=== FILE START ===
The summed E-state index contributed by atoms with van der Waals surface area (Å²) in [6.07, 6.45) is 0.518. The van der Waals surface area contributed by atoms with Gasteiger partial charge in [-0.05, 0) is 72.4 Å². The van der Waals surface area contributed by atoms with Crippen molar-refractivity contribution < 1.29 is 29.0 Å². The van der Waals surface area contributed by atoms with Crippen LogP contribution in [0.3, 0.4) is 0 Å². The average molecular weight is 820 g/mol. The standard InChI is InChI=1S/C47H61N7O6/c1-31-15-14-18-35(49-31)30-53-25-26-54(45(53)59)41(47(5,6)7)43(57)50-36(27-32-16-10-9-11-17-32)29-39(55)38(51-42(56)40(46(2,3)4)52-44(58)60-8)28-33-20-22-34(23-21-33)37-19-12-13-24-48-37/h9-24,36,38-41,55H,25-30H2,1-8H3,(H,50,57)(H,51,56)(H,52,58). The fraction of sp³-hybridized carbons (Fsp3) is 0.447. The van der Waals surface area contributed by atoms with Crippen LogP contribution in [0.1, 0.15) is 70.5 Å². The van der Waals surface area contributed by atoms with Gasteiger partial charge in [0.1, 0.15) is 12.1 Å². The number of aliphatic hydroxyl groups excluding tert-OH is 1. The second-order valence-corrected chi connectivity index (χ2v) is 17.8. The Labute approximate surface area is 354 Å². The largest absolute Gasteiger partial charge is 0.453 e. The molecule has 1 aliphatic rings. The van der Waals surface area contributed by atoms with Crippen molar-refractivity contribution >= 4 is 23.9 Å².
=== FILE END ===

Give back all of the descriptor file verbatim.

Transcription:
The summed E-state index contributed by atoms with van der Waals surface area (Å²) in [6.07, 6.45) is 0.518. The van der Waals surface area contributed by atoms with Gasteiger partial charge in [-0.05, 0) is 72.4 Å². The van der Waals surface area contributed by atoms with Crippen molar-refractivity contribution < 1.29 is 29.0 Å². The van der Waals surface area contributed by atoms with Crippen LogP contribution in [0.3, 0.4) is 0 Å². The average molecular weight is 820 g/mol. The standard InChI is InChI=1S/C47H61N7O6/c1-31-15-14-18-35(49-31)30-53-25-26-54(45(53)59)41(47(5,6)7)43(57)50-36(27-32-16-10-9-11-17-32)29-39(55)38(51-42(56)40(46(2,3)4)52-44(58)60-8)28-33-20-22-34(23-21-33)37-19-12-13-24-48-37/h9-24,36,38-41,55H,25-30H2,1-8H3,(H,50,57)(H,51,56)(H,52,58). The fraction of sp³-hybridized carbons (Fsp3) is 0.447. The van der Waals surface area contributed by atoms with Crippen LogP contribution in [0.1, 0.15) is 70.5 Å². The van der Waals surface area contributed by atoms with Gasteiger partial charge in [0.1, 0.15) is 12.1 Å². The number of aliphatic hydroxyl groups excluding tert-OH is 1. The second-order valence-corrected chi connectivity index (χ2v) is 17.8. The Labute approximate surface area is 354 Å². The largest absolute Gasteiger partial charge is 0.453 e. The molecule has 1 aliphatic rings. The van der Waals surface area contributed by atoms with Crippen molar-refractivity contribution >= 4 is 23.9 Å².